Health and Science

Battling mosquito-borne diseases in dry California

California disease-control workers are wary of the warming weather, as well as ongoing drought conditions, and they are checking the air for mosquitoes.

California prepares itself for mosquito season as the drought persists.
Getty Images

The state's Department of Public Health recently announced that 2014 was a record year for potentially dangerous mosquito-borne West Nile virus cases, and some mosquito-control experts are concerned about the effect that warm weather and drought will have on mosquitos in 2015.

Given that the parasitic insects like to lay their eggs in water, it may be tempting to assume that California's severe, 4-year-old drought would make the mosquito problem better, not worse. But there are many aspects to the drought that are seen exacerbating the problem.

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California's largest city, Los Angeles, has a vast network of storm drains that carry rainwater out to the ocean via the Los Angeles River. Over time, earthquakes have damaged some of these waterways, creating small interruptions where stagnant water collects.

The mosquito that lives there, Culex quinquefasciatus, remains active all year round, laying eggs in the pools. Wetter years produce regular storms that wash out the waterways. The last few years, which have been very dry, have not provided that safeguard.

Right now we are closer to what our numbers would be like during the summer.
Susanne Kluh
Los Angeles County Vector Control District

Then there's the fact that people throughout California have taken steps to conserve or catch water. Other homeowners have stopped filling or maintaining their pools. Both cases can result in small pools of stagnant water, which in turn become an excellent home for mosquitoes.

Susanne Kluh of the Los Angeles County Vector Control District, which combats mosquitoes in order to prevent disease, said her group is trying to work with cities to strike a balance between water conservation efforts and mosquito control.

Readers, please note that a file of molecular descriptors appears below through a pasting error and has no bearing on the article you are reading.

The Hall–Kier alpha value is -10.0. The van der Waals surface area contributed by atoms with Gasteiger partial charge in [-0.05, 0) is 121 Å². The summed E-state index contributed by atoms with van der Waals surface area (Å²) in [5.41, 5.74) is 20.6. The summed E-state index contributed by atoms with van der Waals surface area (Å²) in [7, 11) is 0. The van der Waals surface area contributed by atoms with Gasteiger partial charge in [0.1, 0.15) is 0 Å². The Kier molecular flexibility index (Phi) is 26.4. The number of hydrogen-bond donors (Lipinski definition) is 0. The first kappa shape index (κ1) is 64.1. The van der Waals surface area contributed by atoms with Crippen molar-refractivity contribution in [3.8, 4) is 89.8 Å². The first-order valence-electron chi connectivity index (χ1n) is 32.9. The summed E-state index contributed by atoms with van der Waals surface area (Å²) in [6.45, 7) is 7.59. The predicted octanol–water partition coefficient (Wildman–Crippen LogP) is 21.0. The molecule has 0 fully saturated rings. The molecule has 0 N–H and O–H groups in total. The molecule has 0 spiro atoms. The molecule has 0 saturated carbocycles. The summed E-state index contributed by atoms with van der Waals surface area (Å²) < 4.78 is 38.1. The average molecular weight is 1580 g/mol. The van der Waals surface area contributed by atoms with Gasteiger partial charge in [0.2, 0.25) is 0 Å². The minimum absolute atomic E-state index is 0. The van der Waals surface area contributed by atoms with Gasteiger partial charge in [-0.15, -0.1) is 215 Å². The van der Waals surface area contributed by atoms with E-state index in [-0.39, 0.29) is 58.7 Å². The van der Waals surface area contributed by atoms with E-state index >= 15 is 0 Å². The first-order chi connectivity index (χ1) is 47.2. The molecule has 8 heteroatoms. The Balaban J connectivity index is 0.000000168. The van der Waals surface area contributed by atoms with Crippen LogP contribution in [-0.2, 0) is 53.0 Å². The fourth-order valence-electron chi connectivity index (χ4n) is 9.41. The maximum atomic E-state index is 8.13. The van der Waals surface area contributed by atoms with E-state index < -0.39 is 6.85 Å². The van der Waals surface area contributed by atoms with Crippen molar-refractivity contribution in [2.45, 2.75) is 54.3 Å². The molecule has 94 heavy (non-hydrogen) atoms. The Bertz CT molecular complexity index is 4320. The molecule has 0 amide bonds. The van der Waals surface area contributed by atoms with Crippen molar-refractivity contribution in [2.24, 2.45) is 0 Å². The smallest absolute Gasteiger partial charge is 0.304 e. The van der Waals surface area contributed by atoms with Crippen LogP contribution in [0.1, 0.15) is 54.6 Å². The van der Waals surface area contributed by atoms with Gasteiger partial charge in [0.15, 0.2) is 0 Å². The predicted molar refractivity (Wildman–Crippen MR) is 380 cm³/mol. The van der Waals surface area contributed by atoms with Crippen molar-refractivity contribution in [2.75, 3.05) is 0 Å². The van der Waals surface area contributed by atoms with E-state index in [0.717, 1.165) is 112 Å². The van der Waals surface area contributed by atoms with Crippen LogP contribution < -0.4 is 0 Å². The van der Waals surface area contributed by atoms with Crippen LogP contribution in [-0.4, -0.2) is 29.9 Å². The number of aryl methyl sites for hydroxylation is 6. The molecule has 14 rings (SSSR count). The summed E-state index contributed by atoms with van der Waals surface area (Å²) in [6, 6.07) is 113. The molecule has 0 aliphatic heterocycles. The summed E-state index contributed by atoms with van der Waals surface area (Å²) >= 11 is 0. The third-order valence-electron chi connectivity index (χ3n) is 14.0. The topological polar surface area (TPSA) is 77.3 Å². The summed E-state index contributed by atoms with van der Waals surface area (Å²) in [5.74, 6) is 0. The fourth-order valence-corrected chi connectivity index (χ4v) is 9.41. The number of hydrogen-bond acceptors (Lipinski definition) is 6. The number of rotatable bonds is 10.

Predicting epidemics is impossible to do precisely—factors include the health of mosquito and bird populations, climate and water availability, and others—but people who work in the state's disease control groups are already seeing insects in the air.

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Kluh said she and her colleagues are already observing population numbers slightly higher than their five-year average, even though the group had been chemically treating nests all winter.

"Right now, we are closer to what our numbers would be like during the summer," Kluh said.

Vector control agencies like Kluh's test samples of mosquito populations for viruses. They've already seen one sample test positive for West Nile this year. That's unusual for this early in the year, and it's not a guarantee of an outbreak in the same area, Kluh told CNBC.

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Aside from the dry conditions, hotter summers and milder winters are also making the problem worse lately.

"We have a lot more infected mosquitoes in the area during some of these years that have very mild winters," said Joel Buettner, president of the Mosquito & Vector Control Association of California, an association of public agencies given the task of reducing mosquito populations and testing for viruses in animal and insect populations.

Data from other states show a similar correlation between warm winters and West Nile epidemics, including a recent study of epidemics in Dallas.

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California had a mild winter, so vector control technicians had to start tackling active mosquito populations early in the season, Buettner said.